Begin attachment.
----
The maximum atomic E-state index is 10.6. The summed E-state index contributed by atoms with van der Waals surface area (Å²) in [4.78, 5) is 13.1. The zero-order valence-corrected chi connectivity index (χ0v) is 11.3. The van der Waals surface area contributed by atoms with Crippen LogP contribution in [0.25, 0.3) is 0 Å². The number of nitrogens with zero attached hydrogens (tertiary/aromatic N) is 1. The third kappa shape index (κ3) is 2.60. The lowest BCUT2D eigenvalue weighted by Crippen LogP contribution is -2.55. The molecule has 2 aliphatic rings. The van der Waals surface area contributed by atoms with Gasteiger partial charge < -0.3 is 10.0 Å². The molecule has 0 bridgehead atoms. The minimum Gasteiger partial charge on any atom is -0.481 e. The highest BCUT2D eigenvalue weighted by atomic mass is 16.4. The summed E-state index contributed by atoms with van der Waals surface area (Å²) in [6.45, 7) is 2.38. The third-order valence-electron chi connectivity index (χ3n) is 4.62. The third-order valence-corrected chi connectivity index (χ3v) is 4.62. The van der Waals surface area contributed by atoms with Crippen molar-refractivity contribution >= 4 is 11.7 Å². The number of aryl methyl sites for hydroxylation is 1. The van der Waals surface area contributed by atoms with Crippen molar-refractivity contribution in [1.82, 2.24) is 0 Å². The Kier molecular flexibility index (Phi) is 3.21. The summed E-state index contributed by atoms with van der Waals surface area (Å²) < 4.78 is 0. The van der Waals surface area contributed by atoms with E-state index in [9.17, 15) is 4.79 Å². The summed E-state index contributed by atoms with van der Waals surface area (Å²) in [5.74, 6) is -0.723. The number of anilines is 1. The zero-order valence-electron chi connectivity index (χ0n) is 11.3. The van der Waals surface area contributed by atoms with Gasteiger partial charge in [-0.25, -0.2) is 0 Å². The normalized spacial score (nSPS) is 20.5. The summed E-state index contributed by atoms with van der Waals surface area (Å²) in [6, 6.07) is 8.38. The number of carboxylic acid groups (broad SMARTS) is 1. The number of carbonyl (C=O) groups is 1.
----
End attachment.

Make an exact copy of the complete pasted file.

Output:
The maximum atomic E-state index is 10.6. The summed E-state index contributed by atoms with van der Waals surface area (Å²) in [4.78, 5) is 13.1. The zero-order valence-corrected chi connectivity index (χ0v) is 11.3. The van der Waals surface area contributed by atoms with Crippen LogP contribution in [0.25, 0.3) is 0 Å². The number of nitrogens with zero attached hydrogens (tertiary/aromatic N) is 1. The third kappa shape index (κ3) is 2.60. The lowest BCUT2D eigenvalue weighted by Crippen LogP contribution is -2.55. The molecule has 2 aliphatic rings. The van der Waals surface area contributed by atoms with Gasteiger partial charge < -0.3 is 10.0 Å². The molecule has 0 bridgehead atoms. The minimum Gasteiger partial charge on any atom is -0.481 e. The highest BCUT2D eigenvalue weighted by atomic mass is 16.4. The summed E-state index contributed by atoms with van der Waals surface area (Å²) in [6.45, 7) is 2.38. The third-order valence-electron chi connectivity index (χ3n) is 4.62. The third-order valence-corrected chi connectivity index (χ3v) is 4.62. The van der Waals surface area contributed by atoms with Crippen molar-refractivity contribution >= 4 is 11.7 Å². The number of aryl methyl sites for hydroxylation is 1. The van der Waals surface area contributed by atoms with Crippen molar-refractivity contribution in [1.82, 2.24) is 0 Å². The Kier molecular flexibility index (Phi) is 3.21. The summed E-state index contributed by atoms with van der Waals surface area (Å²) < 4.78 is 0. The van der Waals surface area contributed by atoms with E-state index in [9.17, 15) is 4.79 Å². The summed E-state index contributed by atoms with van der Waals surface area (Å²) in [5.74, 6) is -0.723. The number of anilines is 1. The zero-order valence-electron chi connectivity index (χ0n) is 11.3. The van der Waals surface area contributed by atoms with Gasteiger partial charge in [-0.25, -0.2) is 0 Å². The normalized spacial score (nSPS) is 20.5. The summed E-state index contributed by atoms with van der Waals surface area (Å²) in [6, 6.07) is 8.38. The number of carboxylic acid groups (broad SMARTS) is 1. The number of carbonyl (C=O) groups is 1.